Ukraine in post-war Europe struggled before gaining independence

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Russia’s invasion of Ukraine in late February to overthrow the democratically elected government has reignited the powder keg of historic European conflict and its effects on the former Soviet republic.

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During World War II – which may have its roots in the instability that spread after World War I – an estimated five to seven million people died in Ukraine and 10 million were left homeless after the destruction of 700 towns and villages and 28,000 villages by the Germans. under Adolf Hitler.

Ukraine came under German control two years after Hitler invaded Poland in 1939. But in mid-1943 the occupying forces began to slowly withdraw after battles with the Soviet Red Army, and at the end of October the Soviets managed to push back the Germans and all. of Ukraine was back under their control.

However, the economic toll was immense: around 40% of Ukraine’s national wealth had disappeared due to the massive destruction of manufacturing plants, agricultural equipment and machinery, as well as a severely damaged transportation network. damaged.

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Despite the disaster of the war and all the losses, Ukraine saw an expansion of its land mass. An agreement between the Czech and Soviet governments saw Transcarpathia ceded to Ukraine in 1945. The Polish-Ukrainian border was redrawn to include Volhynia and Galicia. And northern Bucovina was recognized as part of Ukraine in the 1947 Paris Peace Treaty.

Also at the end of the war, Ukraine became a founding member of the United Nations and signed peace treaties with Italy, Finland, Romania, Hungary and Bulgaria, Germany’s allies at one time. of war.

Ukraine’s post-war economy, under the Soviet leadership of Joseph Stalin, prioritized heavy industry over consumer needs. This choice, associated with a famine in 1946-47, caused nearly a million additional deaths.

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When Stalin died in 1953, Nikita Khrushchev took over the Soviet leadership in Moscow. Khrushchev – who was originally from Ukraine – was sent there in 1938 to solidify Stalin’s iron grip on the party and the nation, which he supported.

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Over the following decades, Ukraine became a power for the Soviets. It was the center of the Soviet arms industry and high-tech research, and was also turned into a military outpost.

However, Ukraine’s economic performance continued to deteriorate throughout the 1970s and 1980s.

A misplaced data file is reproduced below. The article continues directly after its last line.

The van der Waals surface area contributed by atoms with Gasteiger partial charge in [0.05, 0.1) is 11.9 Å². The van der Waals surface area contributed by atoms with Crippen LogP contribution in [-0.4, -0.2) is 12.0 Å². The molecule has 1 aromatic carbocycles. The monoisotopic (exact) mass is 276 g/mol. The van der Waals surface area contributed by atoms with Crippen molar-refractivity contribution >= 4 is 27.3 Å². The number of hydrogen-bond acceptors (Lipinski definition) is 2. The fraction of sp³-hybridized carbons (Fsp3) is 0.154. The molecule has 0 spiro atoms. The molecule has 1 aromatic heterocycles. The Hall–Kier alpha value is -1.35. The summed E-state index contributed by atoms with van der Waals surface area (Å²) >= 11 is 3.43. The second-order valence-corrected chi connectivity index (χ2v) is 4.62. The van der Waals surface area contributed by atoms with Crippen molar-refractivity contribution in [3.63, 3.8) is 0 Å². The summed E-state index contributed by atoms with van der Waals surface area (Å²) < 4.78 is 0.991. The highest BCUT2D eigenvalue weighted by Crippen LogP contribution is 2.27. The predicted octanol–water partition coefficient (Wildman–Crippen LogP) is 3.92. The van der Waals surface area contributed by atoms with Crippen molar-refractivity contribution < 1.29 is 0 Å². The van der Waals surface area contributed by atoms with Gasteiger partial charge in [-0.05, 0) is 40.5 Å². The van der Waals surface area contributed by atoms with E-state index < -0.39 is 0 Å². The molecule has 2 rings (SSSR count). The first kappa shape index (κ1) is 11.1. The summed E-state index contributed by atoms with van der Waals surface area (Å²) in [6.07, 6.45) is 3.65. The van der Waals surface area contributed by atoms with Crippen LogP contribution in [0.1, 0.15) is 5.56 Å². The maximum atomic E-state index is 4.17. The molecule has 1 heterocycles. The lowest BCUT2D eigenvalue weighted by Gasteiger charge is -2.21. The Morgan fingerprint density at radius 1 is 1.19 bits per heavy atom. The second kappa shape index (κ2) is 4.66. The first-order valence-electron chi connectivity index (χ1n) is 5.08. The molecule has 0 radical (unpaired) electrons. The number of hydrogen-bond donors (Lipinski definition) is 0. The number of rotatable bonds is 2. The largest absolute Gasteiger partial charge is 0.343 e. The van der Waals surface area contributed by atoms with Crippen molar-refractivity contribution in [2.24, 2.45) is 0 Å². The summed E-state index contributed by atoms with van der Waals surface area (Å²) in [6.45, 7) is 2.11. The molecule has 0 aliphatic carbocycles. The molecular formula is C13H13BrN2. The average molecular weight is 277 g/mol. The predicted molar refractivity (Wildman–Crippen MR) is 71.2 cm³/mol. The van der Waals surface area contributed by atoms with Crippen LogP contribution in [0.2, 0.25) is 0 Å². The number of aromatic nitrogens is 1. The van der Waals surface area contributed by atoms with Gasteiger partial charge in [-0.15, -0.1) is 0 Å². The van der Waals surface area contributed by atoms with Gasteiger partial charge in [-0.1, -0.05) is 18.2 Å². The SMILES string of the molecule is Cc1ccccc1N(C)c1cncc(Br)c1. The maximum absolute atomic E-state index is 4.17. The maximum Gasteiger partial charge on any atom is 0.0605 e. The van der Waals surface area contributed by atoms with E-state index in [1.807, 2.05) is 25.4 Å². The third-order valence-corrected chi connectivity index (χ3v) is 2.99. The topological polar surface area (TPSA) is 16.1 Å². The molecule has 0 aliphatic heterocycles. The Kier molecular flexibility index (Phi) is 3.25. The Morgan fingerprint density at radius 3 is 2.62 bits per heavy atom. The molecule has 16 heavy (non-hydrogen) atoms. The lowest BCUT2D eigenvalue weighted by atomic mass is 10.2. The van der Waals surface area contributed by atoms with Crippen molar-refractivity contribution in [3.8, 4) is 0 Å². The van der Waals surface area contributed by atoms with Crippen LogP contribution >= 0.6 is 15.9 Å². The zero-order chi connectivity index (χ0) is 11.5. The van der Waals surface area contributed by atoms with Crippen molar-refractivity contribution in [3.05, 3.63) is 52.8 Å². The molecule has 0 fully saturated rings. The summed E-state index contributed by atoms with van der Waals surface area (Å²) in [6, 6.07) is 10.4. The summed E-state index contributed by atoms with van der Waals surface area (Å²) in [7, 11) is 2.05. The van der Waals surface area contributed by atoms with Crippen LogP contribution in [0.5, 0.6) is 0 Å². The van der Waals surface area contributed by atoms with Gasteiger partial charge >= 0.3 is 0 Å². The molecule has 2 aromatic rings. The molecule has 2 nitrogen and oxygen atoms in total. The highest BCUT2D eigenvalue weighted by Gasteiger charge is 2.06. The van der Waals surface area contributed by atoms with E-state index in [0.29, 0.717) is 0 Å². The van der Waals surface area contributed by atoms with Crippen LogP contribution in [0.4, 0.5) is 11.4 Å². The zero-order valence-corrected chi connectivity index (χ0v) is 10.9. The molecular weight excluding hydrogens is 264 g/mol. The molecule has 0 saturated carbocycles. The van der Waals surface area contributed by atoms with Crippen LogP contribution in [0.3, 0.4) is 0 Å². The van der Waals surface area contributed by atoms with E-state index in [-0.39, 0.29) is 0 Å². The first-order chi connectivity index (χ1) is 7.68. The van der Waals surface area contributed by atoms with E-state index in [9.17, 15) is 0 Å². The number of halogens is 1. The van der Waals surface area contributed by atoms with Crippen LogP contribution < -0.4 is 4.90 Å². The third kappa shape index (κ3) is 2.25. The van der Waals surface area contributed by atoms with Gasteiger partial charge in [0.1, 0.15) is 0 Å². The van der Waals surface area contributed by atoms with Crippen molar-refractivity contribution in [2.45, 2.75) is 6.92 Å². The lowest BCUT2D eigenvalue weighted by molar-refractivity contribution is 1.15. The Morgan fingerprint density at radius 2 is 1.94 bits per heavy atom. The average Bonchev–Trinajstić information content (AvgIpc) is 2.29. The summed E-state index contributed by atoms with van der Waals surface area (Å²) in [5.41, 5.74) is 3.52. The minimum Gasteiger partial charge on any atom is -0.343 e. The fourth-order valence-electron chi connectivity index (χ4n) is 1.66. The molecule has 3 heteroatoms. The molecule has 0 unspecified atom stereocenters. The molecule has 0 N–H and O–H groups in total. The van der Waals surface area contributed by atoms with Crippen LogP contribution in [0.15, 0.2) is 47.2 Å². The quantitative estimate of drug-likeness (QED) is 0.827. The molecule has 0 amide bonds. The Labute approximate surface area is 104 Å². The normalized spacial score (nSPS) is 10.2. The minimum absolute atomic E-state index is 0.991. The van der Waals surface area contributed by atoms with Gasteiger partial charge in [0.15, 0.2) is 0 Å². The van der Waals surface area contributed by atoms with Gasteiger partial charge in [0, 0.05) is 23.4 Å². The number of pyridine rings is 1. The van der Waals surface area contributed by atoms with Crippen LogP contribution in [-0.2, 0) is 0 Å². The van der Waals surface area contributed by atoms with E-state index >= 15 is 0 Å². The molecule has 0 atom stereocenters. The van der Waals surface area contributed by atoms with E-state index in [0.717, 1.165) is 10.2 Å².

In April 1986, the Chernobyl nuclear accident – which exposed around five million people to high levels of radiation – kindled the embers of nationalism among the population.

In the same year, Mikhail Gorbachev launched a restructuring campaign to avoid the growing economic problems facing the USSR. Spurred by mass movements in the Baltic countries and other Soviet republics, nationalism began to catch fire in Ukraine in 1987.

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Two years later, there was a full-fledged national revival for an independent Ukraine. The people made it official in a referendum in December 1991, voting for independence and permanently leaving the Soviet Union since the Ukrainian Bolsheviks took control in 1922.

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Democracy was in a delicate state before the invasion

The road to a stronger democracy in Ukraine has seen many obstacles along the way.

Since gaining independence in 1991, Ukraine has struggled with democratic reforms as the oligarch-controlled distribution of power and resources gripped the fledgling country.

Changing the constitution took five years, as the parliament (Rada) and successive presidents – Leonid Kravchuk from 1991 to 1994 and Leonid Kuchma from 1994 to 2005 – fought for political power.

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In 2004, parliament took over the way Ukraine managed its political leadership.

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But after Viktor Yanukovych was elected in 2010 and with the help of Ukraine’s Constitutional Court, these constitutional changes were reversed, giving the president more powers.

The move ultimately spurred Euromaidan protests that began in Kiev’s Independence Square in November 2013 against perceived government corruption and proposed closer ties with Russia and the Eurasian Economic Union. A wave of protests and civil unrest then spread across the country for several months.

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“Ukrainian democracy has come a long way since its first manifestations after 1991,” summarized the Keenan Institute of the Wilson Center, an American think tank, in a 2018 overview. “It boasts of a vibrant civil society, well-organized and powerful political parties, and a diverse pluralism of national, social and geopolitical influences.”

However, the war with Russia over Crimea that began in 2014 and the subsequent invasion last month, coupled with a socio-economic crisis, have prevented Ukraine from creating a stronger democracy.

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Mary I. Bruner